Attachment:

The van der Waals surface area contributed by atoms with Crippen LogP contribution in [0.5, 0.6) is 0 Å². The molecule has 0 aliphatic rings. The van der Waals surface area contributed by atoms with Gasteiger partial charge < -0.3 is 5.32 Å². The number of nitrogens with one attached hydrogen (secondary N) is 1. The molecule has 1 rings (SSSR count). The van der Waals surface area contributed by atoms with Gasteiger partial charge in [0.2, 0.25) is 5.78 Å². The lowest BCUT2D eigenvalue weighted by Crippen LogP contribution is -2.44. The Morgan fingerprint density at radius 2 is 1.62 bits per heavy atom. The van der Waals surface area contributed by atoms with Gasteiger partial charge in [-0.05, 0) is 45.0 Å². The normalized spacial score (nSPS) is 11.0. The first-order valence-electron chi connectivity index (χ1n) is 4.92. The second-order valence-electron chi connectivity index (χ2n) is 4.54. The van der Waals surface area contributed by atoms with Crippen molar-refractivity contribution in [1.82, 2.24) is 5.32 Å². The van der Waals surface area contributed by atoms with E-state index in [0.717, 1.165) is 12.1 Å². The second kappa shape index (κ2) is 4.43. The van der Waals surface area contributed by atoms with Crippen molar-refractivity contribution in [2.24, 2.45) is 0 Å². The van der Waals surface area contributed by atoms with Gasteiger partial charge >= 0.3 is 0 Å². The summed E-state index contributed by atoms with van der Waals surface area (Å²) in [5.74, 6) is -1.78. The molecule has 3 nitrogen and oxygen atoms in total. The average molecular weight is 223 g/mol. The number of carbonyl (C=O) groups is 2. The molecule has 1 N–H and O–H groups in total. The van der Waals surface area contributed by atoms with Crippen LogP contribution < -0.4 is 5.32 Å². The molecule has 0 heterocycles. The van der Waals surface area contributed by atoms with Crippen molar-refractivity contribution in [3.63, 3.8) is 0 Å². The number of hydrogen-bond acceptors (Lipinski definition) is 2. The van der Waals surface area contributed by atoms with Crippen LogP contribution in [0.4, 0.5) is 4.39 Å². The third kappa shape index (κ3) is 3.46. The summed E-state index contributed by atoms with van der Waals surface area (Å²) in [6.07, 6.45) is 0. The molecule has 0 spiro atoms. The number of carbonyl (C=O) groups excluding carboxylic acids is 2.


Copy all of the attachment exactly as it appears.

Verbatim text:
The van der Waals surface area contributed by atoms with Crippen LogP contribution in [0.5, 0.6) is 0 Å². The molecule has 0 aliphatic rings. The van der Waals surface area contributed by atoms with Gasteiger partial charge < -0.3 is 5.32 Å². The number of nitrogens with one attached hydrogen (secondary N) is 1. The molecule has 1 rings (SSSR count). The van der Waals surface area contributed by atoms with Gasteiger partial charge in [0.2, 0.25) is 5.78 Å². The lowest BCUT2D eigenvalue weighted by Crippen LogP contribution is -2.44. The Morgan fingerprint density at radius 2 is 1.62 bits per heavy atom. The van der Waals surface area contributed by atoms with Gasteiger partial charge in [-0.05, 0) is 45.0 Å². The normalized spacial score (nSPS) is 11.0. The first-order valence-electron chi connectivity index (χ1n) is 4.92. The second-order valence-electron chi connectivity index (χ2n) is 4.54. The van der Waals surface area contributed by atoms with Crippen molar-refractivity contribution in [1.82, 2.24) is 5.32 Å². The van der Waals surface area contributed by atoms with E-state index in [0.717, 1.165) is 12.1 Å². The second kappa shape index (κ2) is 4.43. The van der Waals surface area contributed by atoms with Crippen molar-refractivity contribution in [2.24, 2.45) is 0 Å². The van der Waals surface area contributed by atoms with Gasteiger partial charge >= 0.3 is 0 Å². The summed E-state index contributed by atoms with van der Waals surface area (Å²) in [5.74, 6) is -1.78. The molecule has 3 nitrogen and oxygen atoms in total. The average molecular weight is 223 g/mol. The number of carbonyl (C=O) groups is 2. The molecule has 1 N–H and O–H groups in total. The van der Waals surface area contributed by atoms with Crippen LogP contribution < -0.4 is 5.32 Å². The molecule has 0 heterocycles. The van der Waals surface area contributed by atoms with Crippen molar-refractivity contribution in [3.63, 3.8) is 0 Å². The number of hydrogen-bond acceptors (Lipinski definition) is 2. The van der Waals surface area contributed by atoms with Crippen LogP contribution in [0.4, 0.5) is 4.39 Å². The third kappa shape index (κ3) is 3.46. The summed E-state index contributed by atoms with van der Waals surface area (Å²) in [6.07, 6.45) is 0. The molecule has 0 spiro atoms. The number of carbonyl (C=O) groups excluding carboxylic acids is 2.